By Michelle Conlin
Every college student knows the perils of the "freshman 15" -- roughly the number of pounds that the newly matriculated always seem to put on with a regimen of college mess-hall food and booze. Now, every corporate rookie should know about the entry-level 10. The middle-manager 25. And the high-flyer 50.
Moore's law promised a brave new corporation in which the speed of computer chips would double every 18 months. What it didn't mention was that the human part of the theorem -- the concomitant clicking and pointing -- burns only about two calories a day. We duffers on Aeron chairs are a professional paradox: We're more productive but more thick-waisted than ever before. And with obesity rates hitting record highs, the sight of potato-shaped guts and big backyards (read behinds) has become a unifying visual in cubicles and corner suites across Corporate America.
Sure, exceptions abound -- like the headquarters of Vogue publisher Condé Nast, which is filled with waifish fashionistas who sneak smokes in the stairwells. But mostly, you could pretty much chart career trajectories by girth gained.
The proliferation of country-club workplace campuses -- enclosed little worlds that provide workers with everything they could possibly need within a few steps of their cubicles -- are a big cardio culprit. File cabinets and printer stands transmogrify into day-long dumping grounds for leftover bagels and donuts. Lunch? Delivered. Dry cleaning? Done on site.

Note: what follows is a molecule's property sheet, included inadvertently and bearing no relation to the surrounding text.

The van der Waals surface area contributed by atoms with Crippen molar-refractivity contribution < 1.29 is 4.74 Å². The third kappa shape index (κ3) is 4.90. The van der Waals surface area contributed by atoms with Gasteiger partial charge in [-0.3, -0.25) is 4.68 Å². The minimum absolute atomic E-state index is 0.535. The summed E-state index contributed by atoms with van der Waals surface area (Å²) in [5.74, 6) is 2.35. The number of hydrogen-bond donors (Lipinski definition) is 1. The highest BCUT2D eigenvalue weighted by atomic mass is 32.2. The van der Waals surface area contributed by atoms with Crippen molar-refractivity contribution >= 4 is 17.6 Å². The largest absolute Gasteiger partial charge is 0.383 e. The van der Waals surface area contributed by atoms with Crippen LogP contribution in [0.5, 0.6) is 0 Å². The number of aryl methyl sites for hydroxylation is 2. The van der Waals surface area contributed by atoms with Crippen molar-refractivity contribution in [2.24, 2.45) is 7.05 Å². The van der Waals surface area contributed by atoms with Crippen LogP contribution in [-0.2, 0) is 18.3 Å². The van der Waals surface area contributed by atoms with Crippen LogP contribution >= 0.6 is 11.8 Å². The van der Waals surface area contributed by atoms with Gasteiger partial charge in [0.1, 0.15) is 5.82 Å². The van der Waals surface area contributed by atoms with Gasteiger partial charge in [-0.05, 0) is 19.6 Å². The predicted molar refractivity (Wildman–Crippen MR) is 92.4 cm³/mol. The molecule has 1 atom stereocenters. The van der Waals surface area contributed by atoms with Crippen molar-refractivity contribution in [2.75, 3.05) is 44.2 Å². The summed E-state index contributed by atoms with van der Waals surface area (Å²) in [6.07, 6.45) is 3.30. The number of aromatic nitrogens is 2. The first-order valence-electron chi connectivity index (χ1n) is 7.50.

Even caffeine breaks have been stripped of their once-ambulatory nature. Instead of jaunting out of the building to visit the local barista, we shuffle 20 steps to the free coffee in the break room that was remodeled during the Bubble to look like the one on the TV sitcom Friends.
Now comes a new concern with all this bulge creep. President George Bush not only blamed the portly Larry Lindsey for many of his Administration's economic woes but according to the Washington Post, he also questioned his aides about why Lindsey doesn't exercise. The ultrafit Bush is a nut on this stuff. He expects his team to be disciplined in mind and body (notice Lindsey successor Stephen Friedman's thin frame?).